"Yes, my daughter," Pulitzer responded with a sigh. "Proving to be quite impossible these days, but if you please, Mr. Snyder, the floor is still yours and I wish to hear out the rest of your plan."
"You'll forgive me, sir. The plan I had concocted includes the girl, but that was before I knew she was yours," Snyder continued hesitating before Joe raised his eyebrows urging him to continue. "I planned to use her and the boy to set a trap for Kelly. I know that losing the boy was going to be a crushing blow for Kelly but to threaten her as well? I feel like it would give him no choice but to surrender to me."
"Provided that no harm comes to my daughter, I am curious to know what you plan to do by means of threatening?"
"We keep both her and the boy restrained here and then send a message to Kelly that if he doesn't surrender himself, then we will have no choice but to send both Katherine and the boy to the Refuge...so what I'm aiming for here is a trade if you will. I'm nearly certain the boy will be unable to refuse."
Joe considered the plan and stroked his chin in fondness of the plan. "A way to bait Kelly, get him back to prison where he belongs...and not only will he will be away from my daughter, we can put an end to this hopeless strike with no harm coming to my daughter in the process."
"That is precisely right, sir. You win and I win," Snyder responded, relieved that Pulitzer seemed to be considering his plan.
"Jack won't do it."
Both men were surprised to hear a weak voice sound from the chair. The boy who had been beaten down and dragged to this office against this will looked to have more fight behind his eyes than ever before.
"Come again, boy?" Pulitzer inquired, looking over the boy who he was certain hadn't bathed in at least a fortnight and was more than likely staining his chair with dirt and blood, but that didn't concern him as much as the words he had just uttered.
"I said," Crutchie began again staring defiantly up at the monster they were fighting against. "That Jack won't do it. He won't fall for it....he's smarter than that."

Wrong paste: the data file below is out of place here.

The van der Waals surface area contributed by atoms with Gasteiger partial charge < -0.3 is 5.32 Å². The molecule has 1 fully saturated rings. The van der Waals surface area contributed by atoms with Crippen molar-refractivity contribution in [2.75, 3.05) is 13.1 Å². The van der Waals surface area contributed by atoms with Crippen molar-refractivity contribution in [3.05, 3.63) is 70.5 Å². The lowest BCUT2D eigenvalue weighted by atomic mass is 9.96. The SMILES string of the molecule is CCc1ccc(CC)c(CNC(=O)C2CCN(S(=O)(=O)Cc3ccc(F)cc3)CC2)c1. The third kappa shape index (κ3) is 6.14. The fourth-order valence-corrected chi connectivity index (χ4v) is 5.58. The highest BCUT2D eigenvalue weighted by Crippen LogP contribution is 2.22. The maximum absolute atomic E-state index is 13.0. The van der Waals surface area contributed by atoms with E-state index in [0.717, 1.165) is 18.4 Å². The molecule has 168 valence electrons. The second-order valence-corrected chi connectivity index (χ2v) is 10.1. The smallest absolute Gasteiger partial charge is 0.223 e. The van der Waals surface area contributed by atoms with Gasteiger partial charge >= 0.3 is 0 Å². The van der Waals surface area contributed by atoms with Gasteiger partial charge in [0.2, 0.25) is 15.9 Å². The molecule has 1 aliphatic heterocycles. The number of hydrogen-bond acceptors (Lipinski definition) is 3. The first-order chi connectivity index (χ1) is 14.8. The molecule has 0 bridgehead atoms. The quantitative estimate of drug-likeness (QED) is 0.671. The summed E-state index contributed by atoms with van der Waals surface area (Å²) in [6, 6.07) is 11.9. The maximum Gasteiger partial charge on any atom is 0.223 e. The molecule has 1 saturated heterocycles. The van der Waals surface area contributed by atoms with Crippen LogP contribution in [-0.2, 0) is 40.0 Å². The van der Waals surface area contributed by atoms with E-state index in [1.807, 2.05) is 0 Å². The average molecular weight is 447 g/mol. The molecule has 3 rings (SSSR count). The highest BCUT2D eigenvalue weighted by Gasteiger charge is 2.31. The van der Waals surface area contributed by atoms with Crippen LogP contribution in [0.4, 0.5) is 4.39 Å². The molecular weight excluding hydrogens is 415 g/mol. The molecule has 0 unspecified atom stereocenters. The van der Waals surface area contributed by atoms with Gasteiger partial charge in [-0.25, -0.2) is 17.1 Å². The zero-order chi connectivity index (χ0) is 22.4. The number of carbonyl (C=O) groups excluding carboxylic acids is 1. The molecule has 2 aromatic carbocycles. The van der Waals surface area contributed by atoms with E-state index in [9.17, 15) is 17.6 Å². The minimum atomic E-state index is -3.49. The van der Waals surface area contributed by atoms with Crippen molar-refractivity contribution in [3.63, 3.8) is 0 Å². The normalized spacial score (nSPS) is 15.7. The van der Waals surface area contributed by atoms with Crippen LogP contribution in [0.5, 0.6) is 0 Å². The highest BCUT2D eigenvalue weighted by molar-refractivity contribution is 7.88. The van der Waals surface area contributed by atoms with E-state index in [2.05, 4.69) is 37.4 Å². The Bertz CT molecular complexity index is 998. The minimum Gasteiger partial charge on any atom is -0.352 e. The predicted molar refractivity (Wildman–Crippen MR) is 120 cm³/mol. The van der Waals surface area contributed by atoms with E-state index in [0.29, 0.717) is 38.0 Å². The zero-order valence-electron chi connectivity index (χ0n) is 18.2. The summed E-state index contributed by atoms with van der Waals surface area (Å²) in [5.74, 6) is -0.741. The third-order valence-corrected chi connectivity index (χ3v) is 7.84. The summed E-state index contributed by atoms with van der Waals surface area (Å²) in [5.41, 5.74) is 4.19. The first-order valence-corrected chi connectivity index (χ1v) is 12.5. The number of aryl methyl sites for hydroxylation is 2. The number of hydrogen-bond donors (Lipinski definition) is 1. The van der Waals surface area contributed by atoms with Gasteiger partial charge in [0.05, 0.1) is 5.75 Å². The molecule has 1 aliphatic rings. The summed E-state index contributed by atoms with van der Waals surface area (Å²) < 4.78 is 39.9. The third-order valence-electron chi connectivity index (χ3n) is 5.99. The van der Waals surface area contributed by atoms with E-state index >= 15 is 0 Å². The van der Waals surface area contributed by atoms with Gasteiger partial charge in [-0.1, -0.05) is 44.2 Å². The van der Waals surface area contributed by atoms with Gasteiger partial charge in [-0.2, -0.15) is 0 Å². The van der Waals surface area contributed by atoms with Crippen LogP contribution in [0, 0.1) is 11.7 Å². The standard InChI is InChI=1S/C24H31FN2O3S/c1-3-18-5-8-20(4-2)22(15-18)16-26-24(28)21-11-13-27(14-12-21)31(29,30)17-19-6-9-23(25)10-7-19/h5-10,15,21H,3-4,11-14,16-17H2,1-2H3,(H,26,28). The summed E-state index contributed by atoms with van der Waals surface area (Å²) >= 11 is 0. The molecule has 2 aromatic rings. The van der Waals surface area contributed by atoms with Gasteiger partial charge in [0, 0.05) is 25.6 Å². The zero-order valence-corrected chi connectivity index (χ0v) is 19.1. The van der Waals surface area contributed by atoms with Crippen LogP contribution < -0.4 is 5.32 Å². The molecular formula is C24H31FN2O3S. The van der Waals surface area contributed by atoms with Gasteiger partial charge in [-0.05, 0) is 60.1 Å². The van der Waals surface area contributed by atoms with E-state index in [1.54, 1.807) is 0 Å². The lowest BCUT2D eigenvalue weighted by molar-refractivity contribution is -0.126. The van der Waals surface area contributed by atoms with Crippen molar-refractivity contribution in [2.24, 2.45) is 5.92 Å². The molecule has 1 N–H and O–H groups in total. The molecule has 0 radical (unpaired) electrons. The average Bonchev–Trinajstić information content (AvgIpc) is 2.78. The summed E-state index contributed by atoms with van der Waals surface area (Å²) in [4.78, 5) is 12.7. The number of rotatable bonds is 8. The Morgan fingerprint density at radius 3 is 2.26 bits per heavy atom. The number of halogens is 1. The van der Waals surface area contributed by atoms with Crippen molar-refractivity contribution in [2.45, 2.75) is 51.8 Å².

Both men shared a look between one another and both found themselves chuckling in pity at the boys brave words.
"I'm not sure who you're trying to convince more, boy. Us? Or yourself?" Snyder shot back with another chuckle.
"He won't give himself up to you. He won't never go back to that prison, mark my words," Crutchie continued, wincing as the Delancey's tightened their hold on his shoulders but despite the increased pressure, he continued.
"You don't know him. He's sacrificed everything to protect us...including allowing himself to be caught by you and whatever you did to him last time was enough. So mark my words, Spider, he won't go back."
Crutchie truly knew Jack better than anyone, he supposed sharing a rooftop and being his right hand would be reason enough. Jack had been his savior from day one when he had been abandoned by his family and thrust out onto the cruel New York streets with nothing but his crutch and the clothes on his back. No one wanted to pay any mind to the boy with the bum leg until twelve year old Jack Kelly who had been dealt a cruel hand himself by losing his own folks to an early death had taken notice and took him under his wing.
In the beginning, Jack had been more on the quiet side, owing to the fact that he had just recently escaped the Refuge for the second time. Despite whatever horrors he had witnessed, there was still a strength and fight in him that Crutchie was immediately taken to as soon as he met him.
Who Jack was today was thanks to all the time he spent away from the hell that was the Refuge and the man who had been the cause of countless nightmares that Crutchie had to wake Jack from. He would never explain the cause of the nightmares, always not wanting to burden his brother with the skeletons in his closet.
"The nightmares ain't nothin' that mornin' won't chase away, Crutch. Now get yourself some sleep. Papes don't sell themselves." Jack would always say.
Over time, Jack began to distance himself from whatever horrors he had faced in the children's prison and within a matter of two years, Jack quickly rose through the ranks and became leader of the newsies of Manhattan by age 14; Crutchie right alongside him as any brother would be.
Despite being chased down through the years by the Spider, Jack had managed to keep his freedom for nearly three years before the winter of 1897 when he had been caught again for stealing food and clothes for Crutchie and Race when they both had gotten very sick. Whatever had happened in the Refuge that time that lead to Jack escaping by means of Roosevelt's carriage had to have been the worst six months that Jack had ever spent because when he returned to them; he hardly spoke for a week and never wanted to be indoors if he could help it. When he eventually came around to talking he would explain that he just felt suffocated and spent more time on the rooftop drawing more than usual.